S. 2183: United States International Programming to Ukraine and Neighboring Regions

S. 2183

United States International Programming to Ukraine and Neighboring Regions

Sen. Mitch McConnell

April 1, 2014 (113th Congress, 2nd Session)

Staff Contact

Floor Situation

On Tuesday, April 1, 2014, the House will consider S. 2183, United States International Programming to Ukraine and Neighboring Regions, under suspension of the rules.  S. 2183 was introduced on March 27, 2014 by Senate Majority Leader Mitch McConnell (R-KY).  The bill was passed in the Senate on March 27, 2014 by unanimous consent.  S. 2183 is identical to Sec. 103 of H.R. 4278, which passed in the House on March 27, 2014 by a vote of 399-19 (See Roll Call #148).  

Bill Summary

S. 2183 provides an increase in targeted U.S. international broadcasting, Radio Free Europe/Radio Liberty (RFE/RL) and Voice of America (VOA), in areas where access to uncensored information is particularly limited, including eastern Ukraine and Crimea.  Specifically, S. 2183 requires RFE/RL and VOA to provide (1) 24/7 programming content to target populations, as well as (2) increased original content to supplement live coverage of breaking news.  The bill requires RFE/RL and VOA to increase the number of reporters in eastern Ukraine, especially in Crimea; and to expand the use of mobile news and multimedia platforms, including social networking platforms.  S. 2183 directs RFE/RL and VOA to partner with private sector broadcasters to expand programming coverage.  The bill authorizes $10 million from previous appropriations for RFE/RL and VOA to increase programming to target populations in Ukraine and the surrounding region.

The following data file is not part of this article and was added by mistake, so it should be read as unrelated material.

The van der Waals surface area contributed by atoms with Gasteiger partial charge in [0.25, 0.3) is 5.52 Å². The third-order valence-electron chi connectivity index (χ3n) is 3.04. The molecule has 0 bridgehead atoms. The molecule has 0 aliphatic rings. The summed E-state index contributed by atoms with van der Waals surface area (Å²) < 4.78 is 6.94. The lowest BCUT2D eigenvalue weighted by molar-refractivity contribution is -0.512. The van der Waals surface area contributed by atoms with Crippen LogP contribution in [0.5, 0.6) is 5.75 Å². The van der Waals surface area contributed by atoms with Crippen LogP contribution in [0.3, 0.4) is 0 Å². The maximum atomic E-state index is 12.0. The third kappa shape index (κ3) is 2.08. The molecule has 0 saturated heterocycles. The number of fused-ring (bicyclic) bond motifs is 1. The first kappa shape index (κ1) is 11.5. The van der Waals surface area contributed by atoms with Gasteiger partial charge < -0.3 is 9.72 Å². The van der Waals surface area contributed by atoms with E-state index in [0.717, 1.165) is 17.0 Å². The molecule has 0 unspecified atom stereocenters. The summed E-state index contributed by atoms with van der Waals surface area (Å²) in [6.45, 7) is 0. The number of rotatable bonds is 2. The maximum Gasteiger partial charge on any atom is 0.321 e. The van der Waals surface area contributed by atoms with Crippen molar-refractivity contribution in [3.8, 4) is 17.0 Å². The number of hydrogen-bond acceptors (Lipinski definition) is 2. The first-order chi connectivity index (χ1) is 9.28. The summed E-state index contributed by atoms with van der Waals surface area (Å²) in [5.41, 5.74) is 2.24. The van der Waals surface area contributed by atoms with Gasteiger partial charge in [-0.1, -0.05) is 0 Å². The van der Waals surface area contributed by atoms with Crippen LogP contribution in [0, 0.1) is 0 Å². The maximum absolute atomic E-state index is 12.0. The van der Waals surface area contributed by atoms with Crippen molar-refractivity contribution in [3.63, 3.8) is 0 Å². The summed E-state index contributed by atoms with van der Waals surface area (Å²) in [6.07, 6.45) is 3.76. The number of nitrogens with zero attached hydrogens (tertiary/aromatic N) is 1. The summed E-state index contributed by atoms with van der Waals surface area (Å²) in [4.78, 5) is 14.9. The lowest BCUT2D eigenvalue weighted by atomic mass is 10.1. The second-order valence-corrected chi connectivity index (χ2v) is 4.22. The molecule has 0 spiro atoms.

On February 22, 2014, former President Viktor Yanukovych fled Kiev as a result of protracted conflicts between antigovernment protestors and Ukrainian security forces in which up to 100 people were killed.[1]  The origin of the conflicts can be traced to the former President’s decision to suspend plans to sign an Association Agreement (AA) with the European Union (EU), which would have included a free trade zone, in favor of economic support from Russia.[2]  An interim government was installed and elections are expected to be held in May of 2014.[3]  On March 21, 2014, Ukraine’s interim government and the EU signed portions of the AA dealing with political issues.[4]  Portions of the AA dealing with economic issues are expected to be signed once the new Ukrainian President is elected.[5]

Subsequent to Yanukovych’s departure, Russia condemned Ukraine’s new interim government as illegitimate and dispatched Russian Federation forces to seize the Crimea peninsula in Ukraine’s eastern region.[6]  Crimea’s Parliament held a referendum on Crimea’s future on March 16, 2014 that “was allegedly approved by 96.77% of those voting, with a turnout of 83.1%”; and on March 18, Russia annexed Crimea.[7]  Ukraine, the United States, the E.U. and others denounced the vote as illegal and criticized Russia’s actions as a violation of Ukraine’s sovereignty and of international law.[8]

[1] Steven Woehrel, Ukraine: Current Issues and U.S. Policy, Congressional Research Service (Mar. 24, 2014) at 1-2.

[2] Id.

[3] Id. at 4.

[4] Id. at 5.

[5] Id.

[6] Id. at 4.

[7] Id.

[8] Id.


A CBO estimate is currently unavailable.

Additional Information

For questions or further information contact the GOP Conference at 5-5107.